Text only version
The following is taken from Joyce's 'Dublin and district' which is remarkable, from a local point of view, for the fact that it includes a photograph of the village street with the church on the wrong side. Obviously, the negative was printed the wrong way round.
"Nearly opposite Clane Abbey, and on the banks of the Butterstream, is a large block of stone, with a hollow cut in it, supposed by some to be the pedestal of a cross, by others believed to be what is known as a bullaun, or rock basin, a relic of pre-Christian time, used in certain ceremonials connected with pagan worship. The rain-water which collects in the basin is reputed to be a cure for warts, in consequence of which it is locally known as 'The Wart Stone'."
"A short distance south of the village, and immediately to the right of the road before meeting Clane Bridge, is the Moat of Clane, traditionally reputed to mark the grave of Mesgegra, the King of Leinster, who, in the first century, was slain in single combat with Connall Cernach, a famous warrior of the Red Branch Knights, and champion of Ulster. At the ford of Clane, near where Clane Bridge now stands, these two warriors met, and after a brief combat, the Ulster champion beheaded the ill-fated Leinster King, and carried off his head in his chariot. Soon afterwards he met Queen Buan, the Royal Consort of Mesgegra, attended by her retinue, who in reply to Connall's enquiry , informed him that she was Mesgegra's Queen. Connall then told her that he had her husband's head in his chariot, whereupon she raised a loud cry of lamentation, and fell down dead. A detailed account of this tragedy is given in an old romance, entitled "The Siege of Howth", in the Book of Leinster. The moat at Mainham, a conspicuous object in the little village, about a mile and a half north of Clane, is believed to be the resting place of the broken-hearted Queen, who, it is recorded in the old romance, was buried by the wayside, where in time a hazel tree grew over her grave."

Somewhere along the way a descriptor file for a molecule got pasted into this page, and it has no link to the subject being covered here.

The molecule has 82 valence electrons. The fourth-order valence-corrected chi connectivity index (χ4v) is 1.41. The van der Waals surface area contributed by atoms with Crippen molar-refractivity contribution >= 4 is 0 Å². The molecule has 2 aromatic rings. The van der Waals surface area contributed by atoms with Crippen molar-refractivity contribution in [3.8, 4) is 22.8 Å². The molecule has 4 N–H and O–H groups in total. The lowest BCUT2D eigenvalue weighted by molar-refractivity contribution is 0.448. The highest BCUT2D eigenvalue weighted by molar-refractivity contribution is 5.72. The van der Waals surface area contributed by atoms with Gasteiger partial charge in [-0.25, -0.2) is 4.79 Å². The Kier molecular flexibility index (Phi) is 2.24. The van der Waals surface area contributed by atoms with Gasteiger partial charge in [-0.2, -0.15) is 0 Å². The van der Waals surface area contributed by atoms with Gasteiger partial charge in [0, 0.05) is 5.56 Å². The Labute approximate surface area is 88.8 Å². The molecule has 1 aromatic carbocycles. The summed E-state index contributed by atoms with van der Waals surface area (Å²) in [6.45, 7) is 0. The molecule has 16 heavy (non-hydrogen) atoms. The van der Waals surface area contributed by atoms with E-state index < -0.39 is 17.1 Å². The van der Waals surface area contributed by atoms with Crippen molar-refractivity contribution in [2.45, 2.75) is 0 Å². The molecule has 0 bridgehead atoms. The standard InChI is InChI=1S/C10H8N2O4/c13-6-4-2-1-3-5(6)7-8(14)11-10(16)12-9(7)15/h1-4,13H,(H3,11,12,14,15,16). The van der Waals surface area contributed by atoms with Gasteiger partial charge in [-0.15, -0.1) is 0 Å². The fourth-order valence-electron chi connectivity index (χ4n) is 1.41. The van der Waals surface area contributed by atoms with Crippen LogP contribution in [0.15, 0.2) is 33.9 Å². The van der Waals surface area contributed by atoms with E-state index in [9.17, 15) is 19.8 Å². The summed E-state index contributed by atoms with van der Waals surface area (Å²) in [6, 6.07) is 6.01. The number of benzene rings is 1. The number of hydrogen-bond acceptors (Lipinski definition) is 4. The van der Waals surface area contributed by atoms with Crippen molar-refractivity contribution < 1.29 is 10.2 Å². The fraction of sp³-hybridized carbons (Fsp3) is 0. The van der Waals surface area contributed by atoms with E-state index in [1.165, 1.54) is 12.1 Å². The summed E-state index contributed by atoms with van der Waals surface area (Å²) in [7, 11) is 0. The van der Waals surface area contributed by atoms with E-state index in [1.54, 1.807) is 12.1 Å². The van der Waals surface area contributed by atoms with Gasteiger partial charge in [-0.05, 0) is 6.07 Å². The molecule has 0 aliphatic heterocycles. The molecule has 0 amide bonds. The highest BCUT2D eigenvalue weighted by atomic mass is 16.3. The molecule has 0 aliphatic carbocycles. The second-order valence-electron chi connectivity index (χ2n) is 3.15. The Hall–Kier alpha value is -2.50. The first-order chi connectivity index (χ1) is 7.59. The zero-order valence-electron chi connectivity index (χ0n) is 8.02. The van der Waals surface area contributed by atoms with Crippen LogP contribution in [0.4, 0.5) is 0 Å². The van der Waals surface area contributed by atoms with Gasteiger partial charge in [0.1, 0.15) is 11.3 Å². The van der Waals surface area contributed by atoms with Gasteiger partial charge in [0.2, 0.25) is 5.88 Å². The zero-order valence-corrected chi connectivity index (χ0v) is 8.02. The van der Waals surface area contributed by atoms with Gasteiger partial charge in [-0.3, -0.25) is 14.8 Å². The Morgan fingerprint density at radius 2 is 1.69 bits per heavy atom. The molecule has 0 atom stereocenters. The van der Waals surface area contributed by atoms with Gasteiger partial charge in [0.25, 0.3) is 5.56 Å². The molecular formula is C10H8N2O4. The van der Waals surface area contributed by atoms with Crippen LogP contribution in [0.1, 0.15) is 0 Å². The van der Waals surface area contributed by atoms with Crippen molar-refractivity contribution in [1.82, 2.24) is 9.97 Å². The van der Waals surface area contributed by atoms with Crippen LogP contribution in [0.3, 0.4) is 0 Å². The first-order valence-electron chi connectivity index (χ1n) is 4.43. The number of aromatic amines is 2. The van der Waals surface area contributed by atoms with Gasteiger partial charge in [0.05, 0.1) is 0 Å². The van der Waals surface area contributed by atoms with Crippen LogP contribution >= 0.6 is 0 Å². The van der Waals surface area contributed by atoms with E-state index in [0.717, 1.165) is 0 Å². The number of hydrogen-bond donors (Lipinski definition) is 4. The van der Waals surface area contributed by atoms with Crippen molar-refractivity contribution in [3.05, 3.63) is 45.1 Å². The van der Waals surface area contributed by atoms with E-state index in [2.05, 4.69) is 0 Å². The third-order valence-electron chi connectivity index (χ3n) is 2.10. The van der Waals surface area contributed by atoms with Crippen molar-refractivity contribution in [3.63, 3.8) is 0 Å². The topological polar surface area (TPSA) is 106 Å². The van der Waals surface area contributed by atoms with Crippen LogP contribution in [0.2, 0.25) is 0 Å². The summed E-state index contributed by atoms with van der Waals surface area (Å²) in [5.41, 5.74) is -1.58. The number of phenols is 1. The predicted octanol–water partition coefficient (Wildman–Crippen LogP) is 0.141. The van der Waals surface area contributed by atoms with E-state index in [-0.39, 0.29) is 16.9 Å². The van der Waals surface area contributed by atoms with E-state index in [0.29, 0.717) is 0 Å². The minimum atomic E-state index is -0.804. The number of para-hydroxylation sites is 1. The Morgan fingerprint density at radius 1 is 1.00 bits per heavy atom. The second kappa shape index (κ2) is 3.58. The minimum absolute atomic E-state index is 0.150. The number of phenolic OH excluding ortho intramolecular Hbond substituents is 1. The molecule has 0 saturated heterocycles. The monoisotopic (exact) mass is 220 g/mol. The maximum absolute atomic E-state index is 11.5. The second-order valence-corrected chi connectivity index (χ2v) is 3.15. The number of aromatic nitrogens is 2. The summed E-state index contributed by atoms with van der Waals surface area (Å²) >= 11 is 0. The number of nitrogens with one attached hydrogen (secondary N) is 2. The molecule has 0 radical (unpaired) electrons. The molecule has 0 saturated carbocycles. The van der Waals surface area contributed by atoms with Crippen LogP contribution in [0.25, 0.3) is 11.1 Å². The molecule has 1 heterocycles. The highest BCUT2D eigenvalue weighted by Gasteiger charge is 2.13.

"It was in the neighbourhood of Clane that the rebellion commenced in 1798, and at the adjacent village of Prosperous, the temporary barracks occupied by the North Cork Militia and 'The Ancient Britons' , was attacked by insurgents and burnt. Prosperous had been built only eighteen years previously by Captain Brooke, who established there an extensive cotton factory, but ruined himself by the expenditure. Portion of Clane Parish Church (Church of Ireland) was burnt during the disturbances, and about the same time all the old parochial records mysteriously disappeared."
Reproduced from "Le Chéile" by kind permission